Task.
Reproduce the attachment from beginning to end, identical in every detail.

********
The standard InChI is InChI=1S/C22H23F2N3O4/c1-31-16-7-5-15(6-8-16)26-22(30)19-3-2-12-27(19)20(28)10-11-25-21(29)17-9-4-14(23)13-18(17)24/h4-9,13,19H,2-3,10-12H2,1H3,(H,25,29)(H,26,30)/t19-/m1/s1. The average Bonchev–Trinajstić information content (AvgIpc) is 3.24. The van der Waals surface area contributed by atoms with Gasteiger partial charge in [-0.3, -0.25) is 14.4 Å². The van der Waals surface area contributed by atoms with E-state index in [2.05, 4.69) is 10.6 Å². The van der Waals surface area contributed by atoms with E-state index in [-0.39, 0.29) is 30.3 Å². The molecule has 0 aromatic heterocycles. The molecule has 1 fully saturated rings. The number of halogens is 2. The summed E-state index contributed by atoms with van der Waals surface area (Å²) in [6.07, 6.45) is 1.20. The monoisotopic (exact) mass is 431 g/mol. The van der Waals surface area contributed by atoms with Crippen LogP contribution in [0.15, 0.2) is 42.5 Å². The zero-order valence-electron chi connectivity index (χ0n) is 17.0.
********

The standard InChI is InChI=1S/C22H23F2N3O4/c1-31-16-7-5-15(6-8-16)26-22(30)19-3-2-12-27(19)20(28)10-11-25-21(29)17-9-4-14(23)13-18(17)24/h4-9,13,19H,2-3,10-12H2,1H3,(H,25,29)(H,26,30)/t19-/m1/s1. The average Bonchev–Trinajstić information content (AvgIpc) is 3.24. The van der Waals surface area contributed by atoms with Gasteiger partial charge in [-0.3, -0.25) is 14.4 Å². The van der Waals surface area contributed by atoms with E-state index in [2.05, 4.69) is 10.6 Å². The van der Waals surface area contributed by atoms with E-state index in [-0.39, 0.29) is 30.3 Å². The molecule has 0 aromatic heterocycles. The molecule has 1 fully saturated rings. The number of halogens is 2. The summed E-state index contributed by atoms with van der Waals surface area (Å²) in [6.07, 6.45) is 1.20. The monoisotopic (exact) mass is 431 g/mol. The van der Waals surface area contributed by atoms with Crippen LogP contribution in [0.15, 0.2) is 42.5 Å². The zero-order valence-electron chi connectivity index (χ0n) is 17.0.